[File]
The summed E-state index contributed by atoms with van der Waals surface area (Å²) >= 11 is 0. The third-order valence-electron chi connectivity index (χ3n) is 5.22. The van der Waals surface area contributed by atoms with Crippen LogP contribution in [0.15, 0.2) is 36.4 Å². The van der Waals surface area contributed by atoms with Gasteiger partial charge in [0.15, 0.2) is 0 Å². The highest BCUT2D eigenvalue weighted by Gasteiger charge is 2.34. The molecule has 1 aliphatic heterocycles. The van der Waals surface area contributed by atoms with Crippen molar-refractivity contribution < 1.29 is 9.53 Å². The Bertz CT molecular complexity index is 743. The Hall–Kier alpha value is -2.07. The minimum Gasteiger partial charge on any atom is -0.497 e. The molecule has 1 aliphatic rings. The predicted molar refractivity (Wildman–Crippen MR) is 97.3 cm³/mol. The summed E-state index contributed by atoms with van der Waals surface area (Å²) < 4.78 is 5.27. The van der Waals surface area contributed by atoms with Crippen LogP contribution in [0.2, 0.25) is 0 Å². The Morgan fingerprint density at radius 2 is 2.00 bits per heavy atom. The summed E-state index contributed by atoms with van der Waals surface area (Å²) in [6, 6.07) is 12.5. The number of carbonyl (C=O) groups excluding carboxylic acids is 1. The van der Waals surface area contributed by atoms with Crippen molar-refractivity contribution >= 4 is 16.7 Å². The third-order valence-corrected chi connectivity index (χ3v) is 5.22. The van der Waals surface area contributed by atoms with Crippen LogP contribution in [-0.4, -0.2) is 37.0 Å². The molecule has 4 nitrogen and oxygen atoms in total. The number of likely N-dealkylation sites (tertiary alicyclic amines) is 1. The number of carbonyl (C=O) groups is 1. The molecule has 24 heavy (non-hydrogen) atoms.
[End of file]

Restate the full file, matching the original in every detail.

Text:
The summed E-state index contributed by atoms with van der Waals surface area (Å²) >= 11 is 0. The third-order valence-electron chi connectivity index (χ3n) is 5.22. The van der Waals surface area contributed by atoms with Crippen LogP contribution in [0.15, 0.2) is 36.4 Å². The van der Waals surface area contributed by atoms with Gasteiger partial charge in [0.15, 0.2) is 0 Å². The highest BCUT2D eigenvalue weighted by Gasteiger charge is 2.34. The molecule has 1 aliphatic heterocycles. The van der Waals surface area contributed by atoms with Crippen molar-refractivity contribution < 1.29 is 9.53 Å². The Bertz CT molecular complexity index is 743. The Hall–Kier alpha value is -2.07. The minimum Gasteiger partial charge on any atom is -0.497 e. The molecule has 1 aliphatic rings. The predicted molar refractivity (Wildman–Crippen MR) is 97.3 cm³/mol. The summed E-state index contributed by atoms with van der Waals surface area (Å²) < 4.78 is 5.27. The van der Waals surface area contributed by atoms with Crippen LogP contribution in [0.2, 0.25) is 0 Å². The Morgan fingerprint density at radius 2 is 2.00 bits per heavy atom. The summed E-state index contributed by atoms with van der Waals surface area (Å²) in [6, 6.07) is 12.5. The number of carbonyl (C=O) groups excluding carboxylic acids is 1. The van der Waals surface area contributed by atoms with Crippen molar-refractivity contribution >= 4 is 16.7 Å². The third-order valence-corrected chi connectivity index (χ3v) is 5.22. The van der Waals surface area contributed by atoms with Crippen LogP contribution in [-0.4, -0.2) is 37.0 Å². The molecule has 4 nitrogen and oxygen atoms in total. The number of likely N-dealkylation sites (tertiary alicyclic amines) is 1. The number of carbonyl (C=O) groups is 1. The molecule has 24 heavy (non-hydrogen) atoms.